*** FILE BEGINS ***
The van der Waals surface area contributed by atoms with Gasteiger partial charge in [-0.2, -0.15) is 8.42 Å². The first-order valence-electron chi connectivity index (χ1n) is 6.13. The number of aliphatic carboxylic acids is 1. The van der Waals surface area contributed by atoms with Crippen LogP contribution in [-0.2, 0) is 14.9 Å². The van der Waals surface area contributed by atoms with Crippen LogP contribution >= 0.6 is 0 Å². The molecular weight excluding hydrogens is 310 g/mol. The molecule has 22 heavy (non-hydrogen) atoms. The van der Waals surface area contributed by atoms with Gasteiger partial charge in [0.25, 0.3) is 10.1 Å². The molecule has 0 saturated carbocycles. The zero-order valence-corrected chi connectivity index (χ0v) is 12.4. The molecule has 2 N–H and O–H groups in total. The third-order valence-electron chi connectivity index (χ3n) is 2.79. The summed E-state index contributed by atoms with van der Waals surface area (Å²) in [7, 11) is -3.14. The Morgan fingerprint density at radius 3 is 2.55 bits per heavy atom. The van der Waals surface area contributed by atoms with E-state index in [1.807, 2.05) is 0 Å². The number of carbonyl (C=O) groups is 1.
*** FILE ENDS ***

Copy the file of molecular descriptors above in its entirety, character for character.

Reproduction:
The van der Waals surface area contributed by atoms with Gasteiger partial charge in [-0.2, -0.15) is 8.42 Å². The first-order valence-electron chi connectivity index (χ1n) is 6.13. The number of aliphatic carboxylic acids is 1. The van der Waals surface area contributed by atoms with Crippen LogP contribution in [-0.2, 0) is 14.9 Å². The van der Waals surface area contributed by atoms with Crippen LogP contribution >= 0.6 is 0 Å². The molecular weight excluding hydrogens is 310 g/mol. The molecule has 22 heavy (non-hydrogen) atoms. The van der Waals surface area contributed by atoms with Gasteiger partial charge in [0.25, 0.3) is 10.1 Å². The molecule has 0 saturated carbocycles. The zero-order valence-corrected chi connectivity index (χ0v) is 12.4. The molecule has 2 N–H and O–H groups in total. The third-order valence-electron chi connectivity index (χ3n) is 2.79. The summed E-state index contributed by atoms with van der Waals surface area (Å²) in [7, 11) is -3.14. The Morgan fingerprint density at radius 3 is 2.55 bits per heavy atom. The van der Waals surface area contributed by atoms with E-state index in [1.807, 2.05) is 0 Å². The number of carbonyl (C=O) groups is 1.